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Dominating Diabetes

People Who Are Finding the Way

By David Mendosa

Last Update: October 22, 2001

One of the few people who use a palmtop computer to control his diabetes is an engineer in Michigan named Robert Hocking. It takes a lot of work, but his standards of control are high.

Robert Hocking "My blood sugar goal is to be 80 at all times," Robert says. "My last hemoglobin A1c test was around 4.5, so all this work is worth it."

Not many people would be obsessed enough to go through all the work it takes, he says. "Because I am an engineer and very mathematical, I put together a spreadsheet with several formulas that work with a custom database that is also on the palmtop."

Robert weighs or measures every single thing that goes in his mouth. Then he takes the food entry from the database and copies it to a spreadsheet, which calculates exactly how many grams of carbohydrates, protein, and fiber are in the food. The spreadsheet then calculates how many grams of available carbohydrates the food has by subtracting out the grams of fiber. Then it transfers the number of available carbohydrate and protein grams to another area in the spreadsheet, which calculates the insulin injection.

"All of this sounds complicated—and developing it was," Robert says. "But using it really is not complicated, and the outcome is definitely worth it."

Most of the formulas that he uses come from the book by Richard K. Bernstein, Dr. Bernstein's Diabetes Solution (Little, Brown, 1997). "I picked up Dr. Bernstein's book, one by Dr. [Robert C.] Atkins, and the protein power books [by Doctors Michael R. and Mary Dan Eades]. They made me decide to get my diabetes under control."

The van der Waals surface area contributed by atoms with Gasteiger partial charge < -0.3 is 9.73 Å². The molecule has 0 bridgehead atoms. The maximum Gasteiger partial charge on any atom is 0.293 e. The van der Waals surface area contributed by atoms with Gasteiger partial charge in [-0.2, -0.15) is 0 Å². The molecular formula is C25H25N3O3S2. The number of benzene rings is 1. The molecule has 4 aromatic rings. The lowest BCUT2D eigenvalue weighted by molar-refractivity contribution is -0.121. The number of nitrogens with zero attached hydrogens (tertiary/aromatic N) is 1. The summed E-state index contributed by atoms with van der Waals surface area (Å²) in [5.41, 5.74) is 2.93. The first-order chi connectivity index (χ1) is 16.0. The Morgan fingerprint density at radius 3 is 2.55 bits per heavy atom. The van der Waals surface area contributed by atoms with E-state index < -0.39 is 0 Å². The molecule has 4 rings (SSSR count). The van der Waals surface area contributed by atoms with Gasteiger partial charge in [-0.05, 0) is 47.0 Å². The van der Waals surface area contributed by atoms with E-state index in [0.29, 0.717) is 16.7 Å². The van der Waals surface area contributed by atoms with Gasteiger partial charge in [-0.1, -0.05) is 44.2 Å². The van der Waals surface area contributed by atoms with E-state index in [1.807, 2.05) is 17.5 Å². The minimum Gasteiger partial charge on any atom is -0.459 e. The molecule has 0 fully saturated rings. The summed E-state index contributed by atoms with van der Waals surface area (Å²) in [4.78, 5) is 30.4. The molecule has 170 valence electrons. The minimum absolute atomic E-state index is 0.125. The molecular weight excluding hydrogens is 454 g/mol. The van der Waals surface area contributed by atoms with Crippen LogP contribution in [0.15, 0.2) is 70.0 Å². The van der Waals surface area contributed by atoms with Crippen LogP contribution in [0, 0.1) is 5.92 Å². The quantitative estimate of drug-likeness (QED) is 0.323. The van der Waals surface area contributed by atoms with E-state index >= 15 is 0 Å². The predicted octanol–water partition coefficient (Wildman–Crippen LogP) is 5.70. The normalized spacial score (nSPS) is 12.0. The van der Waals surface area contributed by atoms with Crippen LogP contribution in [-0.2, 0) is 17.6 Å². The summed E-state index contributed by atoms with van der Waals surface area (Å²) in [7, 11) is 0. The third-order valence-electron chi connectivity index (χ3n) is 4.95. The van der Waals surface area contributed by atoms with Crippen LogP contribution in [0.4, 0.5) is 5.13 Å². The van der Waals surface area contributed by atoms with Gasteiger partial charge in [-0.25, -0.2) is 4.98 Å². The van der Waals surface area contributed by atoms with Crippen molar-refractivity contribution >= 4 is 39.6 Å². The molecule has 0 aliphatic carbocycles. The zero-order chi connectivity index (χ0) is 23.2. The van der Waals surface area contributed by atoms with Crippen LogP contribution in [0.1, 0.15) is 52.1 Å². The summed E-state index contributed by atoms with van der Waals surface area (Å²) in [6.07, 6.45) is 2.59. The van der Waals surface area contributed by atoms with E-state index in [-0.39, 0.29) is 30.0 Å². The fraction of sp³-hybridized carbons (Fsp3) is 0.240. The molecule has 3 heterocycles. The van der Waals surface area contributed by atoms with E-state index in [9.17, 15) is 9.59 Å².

When doctors diagnosed Robert's diabetes in 1992, they started him on a sulfonylurea drug, but it gave him only limited control over his diabetes. "Had I known then what I know now, I would have gone on insulin in a heartbeat," he recalls.

Nevertheless, when he decided to give insulin a try, "it was a nightmare," Robert says. Rather than covering the food that he was going to eat at the meal, his doctor put him on a sliding scale based on his pre-meal blood glucose reading. His numbers were all over the place.

Now Robert bases his insulin dose on what he eats. Currently he is taking 13 units of insulin a day—just enough to cover his meals—plus 15 units in the evening.

Robert takes his blood glucose readings three hours after finishing the meal. He's careful about the timing too.

"I carry a pager with an alarm to remind me," Robert says. Then he adjusts his level up or down with a little insulin or a glucose tablet.

For most people the highest reading would be about two hours after eating. But as Robert fine-tuned his calculations he discovered that he has gastroparesis, or delayed stomach emptying. So instead of taking fast-acting insulin before a meal, he eats and then injects. "That, for me, has been a perfect match," Robert says. 

This article originally appeared on old "DiabetesWatch" October 19, 2001.


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